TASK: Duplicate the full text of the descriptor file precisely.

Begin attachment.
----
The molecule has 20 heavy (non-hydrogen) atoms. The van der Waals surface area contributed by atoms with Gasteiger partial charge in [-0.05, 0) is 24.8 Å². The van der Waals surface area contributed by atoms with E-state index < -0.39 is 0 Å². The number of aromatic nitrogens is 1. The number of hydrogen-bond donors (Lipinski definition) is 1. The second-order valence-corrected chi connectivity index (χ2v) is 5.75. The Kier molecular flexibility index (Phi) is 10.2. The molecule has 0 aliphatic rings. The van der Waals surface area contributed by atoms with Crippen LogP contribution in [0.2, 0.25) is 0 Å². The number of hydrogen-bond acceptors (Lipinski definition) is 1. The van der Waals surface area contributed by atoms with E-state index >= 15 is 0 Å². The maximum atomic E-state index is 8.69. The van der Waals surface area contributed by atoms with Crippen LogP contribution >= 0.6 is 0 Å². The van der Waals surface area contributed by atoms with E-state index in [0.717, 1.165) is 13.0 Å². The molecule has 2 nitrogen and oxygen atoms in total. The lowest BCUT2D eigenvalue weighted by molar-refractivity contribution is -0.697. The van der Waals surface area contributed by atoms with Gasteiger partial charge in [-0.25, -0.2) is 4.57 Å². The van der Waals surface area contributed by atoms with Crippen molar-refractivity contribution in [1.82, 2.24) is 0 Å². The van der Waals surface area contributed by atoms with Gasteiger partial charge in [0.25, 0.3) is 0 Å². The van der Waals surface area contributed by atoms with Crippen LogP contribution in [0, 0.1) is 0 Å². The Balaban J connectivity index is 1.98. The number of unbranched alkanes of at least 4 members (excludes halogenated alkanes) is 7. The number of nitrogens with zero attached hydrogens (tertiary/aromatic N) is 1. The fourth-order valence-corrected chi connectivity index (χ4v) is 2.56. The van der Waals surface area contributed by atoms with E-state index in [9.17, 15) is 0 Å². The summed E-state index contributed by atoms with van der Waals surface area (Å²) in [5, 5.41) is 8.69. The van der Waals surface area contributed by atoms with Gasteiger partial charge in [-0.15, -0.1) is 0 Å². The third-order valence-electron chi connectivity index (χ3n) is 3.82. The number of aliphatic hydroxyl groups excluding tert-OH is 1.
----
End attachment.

The molecule has 20 heavy (non-hydrogen) atoms. The van der Waals surface area contributed by atoms with Gasteiger partial charge in [-0.05, 0) is 24.8 Å². The van der Waals surface area contributed by atoms with E-state index < -0.39 is 0 Å². The number of aromatic nitrogens is 1. The number of hydrogen-bond donors (Lipinski definition) is 1. The second-order valence-corrected chi connectivity index (χ2v) is 5.75. The Kier molecular flexibility index (Phi) is 10.2. The molecule has 0 aliphatic rings. The van der Waals surface area contributed by atoms with Crippen LogP contribution in [0.2, 0.25) is 0 Å². The number of hydrogen-bond acceptors (Lipinski definition) is 1. The van der Waals surface area contributed by atoms with E-state index >= 15 is 0 Å². The maximum atomic E-state index is 8.69. The van der Waals surface area contributed by atoms with Crippen LogP contribution >= 0.6 is 0 Å². The van der Waals surface area contributed by atoms with E-state index in [0.717, 1.165) is 13.0 Å². The molecule has 2 nitrogen and oxygen atoms in total. The lowest BCUT2D eigenvalue weighted by molar-refractivity contribution is -0.697. The van der Waals surface area contributed by atoms with Gasteiger partial charge in [-0.25, -0.2) is 4.57 Å². The van der Waals surface area contributed by atoms with Crippen molar-refractivity contribution in [1.82, 2.24) is 0 Å². The van der Waals surface area contributed by atoms with Gasteiger partial charge in [0.25, 0.3) is 0 Å². The van der Waals surface area contributed by atoms with Crippen LogP contribution in [0, 0.1) is 0 Å². The Balaban J connectivity index is 1.98. The number of unbranched alkanes of at least 4 members (excludes halogenated alkanes) is 7. The number of nitrogens with zero attached hydrogens (tertiary/aromatic N) is 1. The fourth-order valence-corrected chi connectivity index (χ4v) is 2.56. The van der Waals surface area contributed by atoms with E-state index in [9.17, 15) is 0 Å². The summed E-state index contributed by atoms with van der Waals surface area (Å²) in [5, 5.41) is 8.69. The van der Waals surface area contributed by atoms with Gasteiger partial charge in [-0.15, -0.1) is 0 Å². The third-order valence-electron chi connectivity index (χ3n) is 3.82. The number of aliphatic hydroxyl groups excluding tert-OH is 1.